In 1994 the same type of action, involving threats against shopping centres and destruction of goods and means of transport, was directed against Spanish strawberries in particular. Violent incidents took place on two occasions at the same place within a period of two weeks but the police who were present took no action to provide effective protection for the lorries and their loads.
The Commission also refers to other cases of vandalism which have hindered the free movement in France of agricultural products originating in Italy and Denmark.
After the Commission had raised the matter on several occasions with the French authorities, it took the view that, by failing to take all necessary and proportionate measures in order to prevent the free movement of agricultural products from being obstructed by criminal acts of private individuals, the French Republic had failed to fulfil its obligations under the common organizations of the markets in agricultural products and Article 30 of the EC Treaty, in conjunction with Article 5 of that Treaty. Consequently, by letter of 19 July 1994, the Commission gave the French Government formal notice under Article 169 of the Treaty to submit its observations within a period of two months on the failure to fulfil obligations with which it was charged.
Ina letter dated 10 October 1994 the French Government replied that it had always strongly condemned the acts of vandalism committed by French farmers. It stated that the preventive measures which it had taken by way of surveillance, protection and the gathering of information had brought about a notable reduction in incidents between 1993 and 1994. Moreover, the fact that public prosecutors had systematically conducted criminal investigations showed the French authorities’ determination to bring prosecutions in respect of all criminal conduct aimed at obstructing imports of agricultural products from other Member States. However, unpredictable commando-type operations conducted by small, highly mobile groups made it extremely difficult for the police to intervene and explained the often unsuccessful nature of the criminal proceedings initiated. Lastly, the practices of ‘Coordination Rurale' that aimed to regulate the market for agricultural products through threats and destruction were the subject of proceedings before the Conseil de la Concurrence (Competition Council).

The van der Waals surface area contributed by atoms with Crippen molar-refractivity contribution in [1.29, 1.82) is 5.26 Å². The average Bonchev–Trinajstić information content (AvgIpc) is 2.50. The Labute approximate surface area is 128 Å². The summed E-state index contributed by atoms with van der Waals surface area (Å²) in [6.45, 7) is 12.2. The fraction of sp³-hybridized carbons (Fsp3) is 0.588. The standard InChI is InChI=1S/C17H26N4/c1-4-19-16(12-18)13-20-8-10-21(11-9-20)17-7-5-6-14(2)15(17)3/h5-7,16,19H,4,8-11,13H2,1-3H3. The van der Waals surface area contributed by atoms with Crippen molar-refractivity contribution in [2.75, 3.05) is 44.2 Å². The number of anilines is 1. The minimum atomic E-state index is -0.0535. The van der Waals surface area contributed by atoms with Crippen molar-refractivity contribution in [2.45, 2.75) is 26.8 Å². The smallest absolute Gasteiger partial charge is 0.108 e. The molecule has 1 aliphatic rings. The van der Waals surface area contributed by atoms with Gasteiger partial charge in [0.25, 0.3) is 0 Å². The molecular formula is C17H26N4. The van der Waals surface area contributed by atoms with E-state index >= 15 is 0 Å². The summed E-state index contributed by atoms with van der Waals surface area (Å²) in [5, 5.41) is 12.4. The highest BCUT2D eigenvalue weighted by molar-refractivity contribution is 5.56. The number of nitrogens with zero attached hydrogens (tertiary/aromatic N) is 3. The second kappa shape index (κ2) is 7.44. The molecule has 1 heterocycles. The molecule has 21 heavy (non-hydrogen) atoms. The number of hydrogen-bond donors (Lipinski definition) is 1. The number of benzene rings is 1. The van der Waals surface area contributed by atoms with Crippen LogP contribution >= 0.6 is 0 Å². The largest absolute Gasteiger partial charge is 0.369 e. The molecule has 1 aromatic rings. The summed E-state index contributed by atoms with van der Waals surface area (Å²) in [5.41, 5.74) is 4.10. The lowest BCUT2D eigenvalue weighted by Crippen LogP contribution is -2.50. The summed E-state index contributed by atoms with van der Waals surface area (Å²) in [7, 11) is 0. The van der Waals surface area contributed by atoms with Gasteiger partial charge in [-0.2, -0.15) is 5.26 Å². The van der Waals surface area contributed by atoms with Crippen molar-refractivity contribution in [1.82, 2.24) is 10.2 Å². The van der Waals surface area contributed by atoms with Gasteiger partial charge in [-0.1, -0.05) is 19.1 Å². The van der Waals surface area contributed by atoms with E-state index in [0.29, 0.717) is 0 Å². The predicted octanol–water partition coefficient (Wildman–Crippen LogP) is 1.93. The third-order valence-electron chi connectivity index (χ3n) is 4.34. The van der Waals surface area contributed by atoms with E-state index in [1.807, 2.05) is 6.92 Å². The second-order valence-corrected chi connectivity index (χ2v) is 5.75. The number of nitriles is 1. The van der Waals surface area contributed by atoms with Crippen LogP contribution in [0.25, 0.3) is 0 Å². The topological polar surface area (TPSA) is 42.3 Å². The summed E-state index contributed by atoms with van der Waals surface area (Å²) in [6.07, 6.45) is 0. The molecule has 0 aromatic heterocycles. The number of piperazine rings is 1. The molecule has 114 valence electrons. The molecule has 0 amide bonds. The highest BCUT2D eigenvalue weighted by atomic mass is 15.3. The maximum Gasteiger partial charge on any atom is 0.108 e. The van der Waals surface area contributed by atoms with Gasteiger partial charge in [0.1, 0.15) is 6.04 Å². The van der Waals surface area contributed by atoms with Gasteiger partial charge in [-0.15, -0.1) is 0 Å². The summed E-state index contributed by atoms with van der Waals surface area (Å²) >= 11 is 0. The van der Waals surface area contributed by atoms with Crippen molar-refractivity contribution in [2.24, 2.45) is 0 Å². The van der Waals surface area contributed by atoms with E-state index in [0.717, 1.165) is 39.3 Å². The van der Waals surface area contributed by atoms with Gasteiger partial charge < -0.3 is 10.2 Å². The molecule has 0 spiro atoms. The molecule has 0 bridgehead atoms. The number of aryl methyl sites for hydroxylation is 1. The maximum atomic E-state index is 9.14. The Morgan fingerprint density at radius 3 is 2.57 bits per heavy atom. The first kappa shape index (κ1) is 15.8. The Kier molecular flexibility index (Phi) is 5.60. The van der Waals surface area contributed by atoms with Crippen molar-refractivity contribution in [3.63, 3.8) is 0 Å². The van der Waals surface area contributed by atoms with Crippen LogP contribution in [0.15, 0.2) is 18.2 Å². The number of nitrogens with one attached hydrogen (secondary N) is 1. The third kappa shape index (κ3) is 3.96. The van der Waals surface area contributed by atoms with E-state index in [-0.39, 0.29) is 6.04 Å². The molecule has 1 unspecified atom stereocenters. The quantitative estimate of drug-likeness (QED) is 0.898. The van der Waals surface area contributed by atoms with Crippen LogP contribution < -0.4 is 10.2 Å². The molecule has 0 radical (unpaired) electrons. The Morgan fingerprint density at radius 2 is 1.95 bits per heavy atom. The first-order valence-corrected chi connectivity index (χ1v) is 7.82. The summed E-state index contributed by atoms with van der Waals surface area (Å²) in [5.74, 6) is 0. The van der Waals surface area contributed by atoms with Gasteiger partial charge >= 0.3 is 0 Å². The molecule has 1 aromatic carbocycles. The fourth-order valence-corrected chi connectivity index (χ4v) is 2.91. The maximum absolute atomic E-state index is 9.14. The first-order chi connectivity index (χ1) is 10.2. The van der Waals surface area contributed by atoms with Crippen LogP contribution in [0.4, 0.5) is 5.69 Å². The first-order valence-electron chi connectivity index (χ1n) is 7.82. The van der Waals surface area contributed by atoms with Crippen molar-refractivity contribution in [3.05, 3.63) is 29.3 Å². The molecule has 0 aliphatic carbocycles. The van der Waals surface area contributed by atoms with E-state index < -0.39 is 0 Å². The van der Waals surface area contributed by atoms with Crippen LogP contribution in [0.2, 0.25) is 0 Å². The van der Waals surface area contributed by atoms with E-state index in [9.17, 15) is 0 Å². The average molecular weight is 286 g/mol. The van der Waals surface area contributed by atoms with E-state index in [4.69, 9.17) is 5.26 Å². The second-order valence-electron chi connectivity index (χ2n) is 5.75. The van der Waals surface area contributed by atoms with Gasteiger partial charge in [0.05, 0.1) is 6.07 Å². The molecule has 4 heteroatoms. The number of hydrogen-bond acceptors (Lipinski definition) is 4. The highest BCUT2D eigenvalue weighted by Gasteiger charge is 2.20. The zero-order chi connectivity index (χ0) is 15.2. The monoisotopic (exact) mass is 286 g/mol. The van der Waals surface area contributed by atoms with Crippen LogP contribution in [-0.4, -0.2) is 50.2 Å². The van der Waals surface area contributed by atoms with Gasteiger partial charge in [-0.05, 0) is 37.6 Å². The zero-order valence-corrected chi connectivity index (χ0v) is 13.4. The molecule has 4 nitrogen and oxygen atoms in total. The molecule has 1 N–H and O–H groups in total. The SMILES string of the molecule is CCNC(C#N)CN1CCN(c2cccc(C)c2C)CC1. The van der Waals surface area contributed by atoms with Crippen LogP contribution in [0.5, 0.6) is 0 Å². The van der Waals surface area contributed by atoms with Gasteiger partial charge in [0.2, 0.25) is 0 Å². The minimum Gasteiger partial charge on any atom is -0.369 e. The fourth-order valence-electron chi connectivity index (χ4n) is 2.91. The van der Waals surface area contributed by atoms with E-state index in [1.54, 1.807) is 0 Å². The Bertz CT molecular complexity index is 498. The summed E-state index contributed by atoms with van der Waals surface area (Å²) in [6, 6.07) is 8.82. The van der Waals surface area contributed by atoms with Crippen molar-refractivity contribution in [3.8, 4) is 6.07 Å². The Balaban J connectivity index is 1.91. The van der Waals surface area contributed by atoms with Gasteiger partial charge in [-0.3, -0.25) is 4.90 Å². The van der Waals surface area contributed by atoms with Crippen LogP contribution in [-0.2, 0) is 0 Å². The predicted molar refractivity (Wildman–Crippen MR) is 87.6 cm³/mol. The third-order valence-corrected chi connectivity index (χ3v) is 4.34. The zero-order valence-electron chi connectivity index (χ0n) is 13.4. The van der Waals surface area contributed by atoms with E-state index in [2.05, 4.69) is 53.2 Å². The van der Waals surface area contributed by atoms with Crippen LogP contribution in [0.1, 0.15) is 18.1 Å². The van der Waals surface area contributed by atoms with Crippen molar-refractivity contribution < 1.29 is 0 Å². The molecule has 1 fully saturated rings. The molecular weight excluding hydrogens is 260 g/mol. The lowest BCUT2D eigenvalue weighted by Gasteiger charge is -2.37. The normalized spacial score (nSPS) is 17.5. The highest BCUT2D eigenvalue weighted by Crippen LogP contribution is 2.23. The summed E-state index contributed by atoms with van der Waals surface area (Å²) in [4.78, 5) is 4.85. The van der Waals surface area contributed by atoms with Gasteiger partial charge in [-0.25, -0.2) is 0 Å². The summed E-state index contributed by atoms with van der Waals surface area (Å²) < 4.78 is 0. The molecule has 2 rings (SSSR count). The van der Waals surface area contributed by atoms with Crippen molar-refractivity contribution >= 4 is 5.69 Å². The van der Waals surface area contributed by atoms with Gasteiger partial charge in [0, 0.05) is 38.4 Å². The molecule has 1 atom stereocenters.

None the less, on 20 April 1995 further serious incidents occurred in the south west of France, in the course of which agricultural products from Spain were destroyed.
On 5 May 1995 the Commission therefore delivered a reasoned opinion under the first paragraph of Article 169 of the Treaty. In that opinion it stated that, by failing to take all necessary and proportionate measures in order to prevent the free movement of fruit and vegetables from being obstructed by actions by private individuals, the French Republic had failed to fulfil its obligations under the common organizations of the markets in agricultural products and Article 30 of the EC Treaty, in conjunction with Article 5 of that Treaty. Pursuant to the second paragraph of Article 169 of the Treaty, the Commission called upon the French Republic to adopt the measures necessary in order to comply with that opinion within a period of one month from the date thereof.
On 16 June 1995 the French Government stressed that it had adopted all the measures open to it in order to ensure the free movement of goods on its territory and that the means of deterrence introduced had substantially contained the number of acts of violence committed in 1995. At national level, joint action to combat the recurrence of acts of vandalism had been agreed between the ministries concerned. This included, in particular, increased surveillance and instructions to prefects and the police to take firm action. Moreover, at the local level, an early-warning scheme consisting of a system of close surveillance of premises at risk had enabled a number of incidents to be prevented. Although it was impossible to prevent alll risk of destruction, since the actions concerned were unforeseeable, isolated acts, whose perpetrators were very difficult to identify, in 1994 the Tribunal Correctionnel de Nimes (Criminal Court, Nimes) had convicted 24 farmers on charges of damage to property. Since the entry into force on 1 March 1994 of Article 322-13 of the new Criminal Code, prosecution and punishment for threats of damage to property had been made more effective. Finally, responsibility for the damage caused was assumed by the State and instructions had been given to expedite settlement of compensation for the loss or damage sustained by the economic operators concerned.